The capital gains tax on the sale of immovable property has been increased to 15 percent, if sold within one year. This rate will become zero over the period of six years. Withholding tax on filers and non-filers on the acquisition of property has been increased to 2 percent and 5 percent, respectively.
The finance minister announced that immovable property, meant to park money and valued above Rs25 million ($0.127 million), would be subject to a deemed tax. The income for such deemed tax would be 5 percent of the fair value of such property, he added.
“The major part of the wealth of rich people is parked in the real estate sector in Pakistan. This is a double-faceted menace. It leads to the accumulation of unproductive assets and raises the prices of housing for the poor and lower-income groups,” finance minister said.
“We intend to correct this imbalance. Therefore, all persons who have more than one immovable property exceeding Rs25 million situated in Pakistan shall be deemed to have received rent equal to 5 percent of the fair market value of the immovable property and shall pay tax at the rate of 1 percent of the fair market value of the said property. However, one house of each individual will be excluded.”
The government has decided to impose an advance tax of 1 percent on foreign transactions through debit/credit cards, which would be 2 percent for non-filers.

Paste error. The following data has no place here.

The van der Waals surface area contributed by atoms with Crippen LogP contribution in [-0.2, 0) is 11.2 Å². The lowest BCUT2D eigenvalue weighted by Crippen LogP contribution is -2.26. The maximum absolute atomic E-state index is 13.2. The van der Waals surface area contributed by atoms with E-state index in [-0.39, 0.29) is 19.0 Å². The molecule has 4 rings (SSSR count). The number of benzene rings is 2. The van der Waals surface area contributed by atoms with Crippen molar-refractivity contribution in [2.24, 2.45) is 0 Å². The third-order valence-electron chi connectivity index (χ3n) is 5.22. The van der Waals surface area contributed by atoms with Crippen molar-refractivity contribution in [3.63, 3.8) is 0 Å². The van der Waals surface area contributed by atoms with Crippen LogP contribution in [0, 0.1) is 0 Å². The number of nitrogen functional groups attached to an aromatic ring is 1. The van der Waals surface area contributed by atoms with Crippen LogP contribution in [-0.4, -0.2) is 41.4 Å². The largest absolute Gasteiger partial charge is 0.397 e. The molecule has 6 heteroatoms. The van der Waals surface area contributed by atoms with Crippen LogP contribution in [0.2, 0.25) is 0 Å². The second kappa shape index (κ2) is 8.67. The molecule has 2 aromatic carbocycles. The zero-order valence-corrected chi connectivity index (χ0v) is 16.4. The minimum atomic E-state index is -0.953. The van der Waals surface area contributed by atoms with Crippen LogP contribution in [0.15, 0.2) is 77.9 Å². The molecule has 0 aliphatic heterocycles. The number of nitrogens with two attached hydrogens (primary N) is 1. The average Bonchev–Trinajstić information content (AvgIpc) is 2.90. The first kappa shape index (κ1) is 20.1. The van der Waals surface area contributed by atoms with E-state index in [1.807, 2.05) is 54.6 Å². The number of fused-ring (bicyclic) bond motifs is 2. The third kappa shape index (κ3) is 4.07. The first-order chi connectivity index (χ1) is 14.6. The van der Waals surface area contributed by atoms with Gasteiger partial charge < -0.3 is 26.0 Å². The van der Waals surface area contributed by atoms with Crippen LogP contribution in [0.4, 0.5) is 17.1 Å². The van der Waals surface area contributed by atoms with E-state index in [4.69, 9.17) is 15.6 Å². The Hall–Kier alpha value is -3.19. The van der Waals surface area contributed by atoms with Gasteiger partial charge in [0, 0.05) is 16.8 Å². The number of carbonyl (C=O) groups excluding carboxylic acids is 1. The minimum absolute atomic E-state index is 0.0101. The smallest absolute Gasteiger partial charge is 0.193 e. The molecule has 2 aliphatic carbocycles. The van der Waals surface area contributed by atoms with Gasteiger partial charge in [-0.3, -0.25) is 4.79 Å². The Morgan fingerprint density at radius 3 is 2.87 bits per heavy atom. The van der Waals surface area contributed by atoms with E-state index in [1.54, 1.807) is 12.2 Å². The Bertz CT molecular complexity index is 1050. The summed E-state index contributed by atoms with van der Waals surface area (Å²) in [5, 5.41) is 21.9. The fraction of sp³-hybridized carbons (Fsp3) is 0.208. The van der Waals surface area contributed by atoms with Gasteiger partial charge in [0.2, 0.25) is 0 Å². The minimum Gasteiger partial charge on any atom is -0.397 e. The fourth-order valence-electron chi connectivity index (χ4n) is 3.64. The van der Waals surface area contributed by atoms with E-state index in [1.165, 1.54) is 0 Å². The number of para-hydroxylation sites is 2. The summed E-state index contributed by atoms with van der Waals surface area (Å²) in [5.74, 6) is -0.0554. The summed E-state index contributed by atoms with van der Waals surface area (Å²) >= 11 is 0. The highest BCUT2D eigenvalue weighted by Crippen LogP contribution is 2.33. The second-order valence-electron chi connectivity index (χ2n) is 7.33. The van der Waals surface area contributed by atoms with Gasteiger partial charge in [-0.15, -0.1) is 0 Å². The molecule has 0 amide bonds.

Speaking of the relief measures, the finance minister announced a 15 percent increase in salaries of government employees, along with the merger of ad hoc allowances.
He said the tax exemption slab for salaried class has also been increased from Rs600,000 ($2,968) to Rs1.2 million ($5,937).
“This step will benefit the salaried class and enhance business activities and consumption. The slab for business individuals and associations of persons has been also been increased from Rs 400,000 to Rs 600,000,” Ismail said.
“Prime Minister Shehbaz Sharif wants to provide maximum relief to the people of the country, particularly those who are unable to bear the burden of rising inflation.”
He also announced tax exemption on the import and local supply of solar panels, saying soft loans from banks would be arranged to purchase solar panels for people with less than 200 units of power consumption.
Financial experts, however, believe the Rs7 trillion revenue generation target, which is 17 percent higher than the target in FY22, would be hard to achieve, owing to the slow economic growth.